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Coat of arms
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Shirt
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Starting lineup - published: 20.09.18

Position First name Last name Birthplace Like Dislike
GK Alphonse AREOLA Paris

14

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4

GK Benoit COSTIL Caen

0

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0

DC Aymeric LAPORTE Agen

5

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0

DC Lorient KOSCIELNY Tulle

1

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2

DC Lucas HERNANDEZ Marseille

3

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0

DC Medhi BENATIA Courcouronnes

5

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0

DRC Kurt ZOUMA Lyon

2

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0

DRL Djibrill SIDIBE Troyes

2

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0

DR Sebastian CORCHIA Noisy-le-Sec

0

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1

DL/ML Benjamin MENDY Longjumeau 

6

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0

DL/ML Layvin KURZAWA Fréjus

6

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2

DL/MLC Raphael GUERREIRO Le Blanc-Mesnil

4

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2

DMC N'Golo KANTE Paris

14

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1

DMC Steven N'ZONZI Colombes

2

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0

DMC Tiemoue BAKAYOKO Paris

4

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1

MC Adrien RABIOT Saint-Maurice

5

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0

MC Blaise MATUIDI Toulouse

3

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0

MC Paul POGBA Lagny-sur-Marne

6

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0

MRLC Adrien SILVA Angoulême

0

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1

AMC Dimitri PAYET Saint-Pierre (Reunion)

0

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0

AMRLC Ousmane DEMBELE Vernon

4

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0

AMRL Franck RIBERY Boulogne-Sur-Mer

2

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0

AMRL Kingsley COMAN Paris

3

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0

AMRL Riyad MAHREZ Sarcelles

8

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0

AMRL Thomas LEMAR Baie-Mahault (Guadeloupe)

0

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0

FRLC Alexandre LACAZETTE Lyon

4

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0

FRLC Anthony MARTIAL Massy

14

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3

FRLC Kylian MBAPPE Bondy

13

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6

FRLC Pierre-Emerick AUBAMEYANG Laval

6

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1

FC Gonzalo HIGUAIN Brest

0

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0

FC Karim BENZEMA Lyon

4

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0

(Today part of: France (without regions Nord Pas de Calais, Alsace, Lorraine and parts of French Comte)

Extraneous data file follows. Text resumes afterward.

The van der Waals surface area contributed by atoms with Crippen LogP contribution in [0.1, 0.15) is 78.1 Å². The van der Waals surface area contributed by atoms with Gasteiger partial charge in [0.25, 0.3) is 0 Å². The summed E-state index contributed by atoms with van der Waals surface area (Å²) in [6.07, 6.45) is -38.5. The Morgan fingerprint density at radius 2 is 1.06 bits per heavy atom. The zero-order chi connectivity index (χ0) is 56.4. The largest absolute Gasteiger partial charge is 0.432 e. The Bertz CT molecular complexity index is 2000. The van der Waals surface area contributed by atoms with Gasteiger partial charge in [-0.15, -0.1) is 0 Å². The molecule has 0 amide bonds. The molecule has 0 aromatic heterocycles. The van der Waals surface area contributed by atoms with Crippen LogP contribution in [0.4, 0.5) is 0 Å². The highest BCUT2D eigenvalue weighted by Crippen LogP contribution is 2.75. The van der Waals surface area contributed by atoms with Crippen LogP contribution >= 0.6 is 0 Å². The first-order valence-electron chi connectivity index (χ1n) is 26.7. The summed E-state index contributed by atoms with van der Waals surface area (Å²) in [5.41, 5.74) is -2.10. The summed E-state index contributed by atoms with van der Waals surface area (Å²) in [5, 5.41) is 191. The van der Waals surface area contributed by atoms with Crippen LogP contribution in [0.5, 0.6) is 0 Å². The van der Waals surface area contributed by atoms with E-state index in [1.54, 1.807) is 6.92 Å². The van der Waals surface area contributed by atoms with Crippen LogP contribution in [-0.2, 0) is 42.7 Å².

The saying “One king, one law, one faith” was deeply entrenched in the mentality of the denizens of the kingdom. The reason why the religious conflicts in France were so ferocious is due to the fact that the most popular form of Protestantism that was spreading there was Calvinism, i.e. a radical faith which was at odds with the piety of the populace that revered the Virgin Mary and the saints. Somewhat more moderate Lutheranism in the lands of the Holy Roman Empire and Scandinavia, made for a smoother transition there, and the same can be said for Anglicanism. There was bloodshed on both sides, and it reached its peak following the slaughter of thousands of Huguenots, and after St. Bartholomew's Day massacre (1572). The religious peace was formally achieved by the Edict of Nantes (1598) which, of course, did not mean the end of hatred. The king himself, who issued the edict, was killed by a zealous Catholic (1610), after several unsuccessful assassination attempts.

During the Thirty Years’ War, France came into conflict with both branches of the Habsburgs who, among other territories, ruled the Kingdom of Spain and the Holy Roman Empire. Considering how all three states were Catholic, this is a clear indicator that the wars did not have only a religious background, but were also a battle for the supreme power over Europe. The state’s internal and foreign policies were in the hands of two cardinals: Richeleu (1624 - 1642), followed by Mazarin (1643 – 1661). After several decades of continuous fighting, France gained certain territories through peace treaties with the Austrian (1648), and then Spanish Habsburgs (1659), after which it rose to become a hegemonic power, whereas the French king gained the prominence that allowed him to play the part of a continental arbiter.

Meanwhile, there was a rebellion in France, more precisely in Paris, from 1648 to 1653, led by the opponents (frondeurs) of the absolutist rule of the Queen Mother Ana of Habsburg and the minister G. Mazarin, who had ruled the state in the name of the underage Louis XIV. After the fall of the so-called Fronde (1653), the strengthened international position of France managed to break the power of the nobility, from which had reinforced the King’s centralised rule.  Thus, the foundations on which Louis XIV would build the French hegemony in Europe were set, and the seeds of absolutism in internal politics were sown.

Sources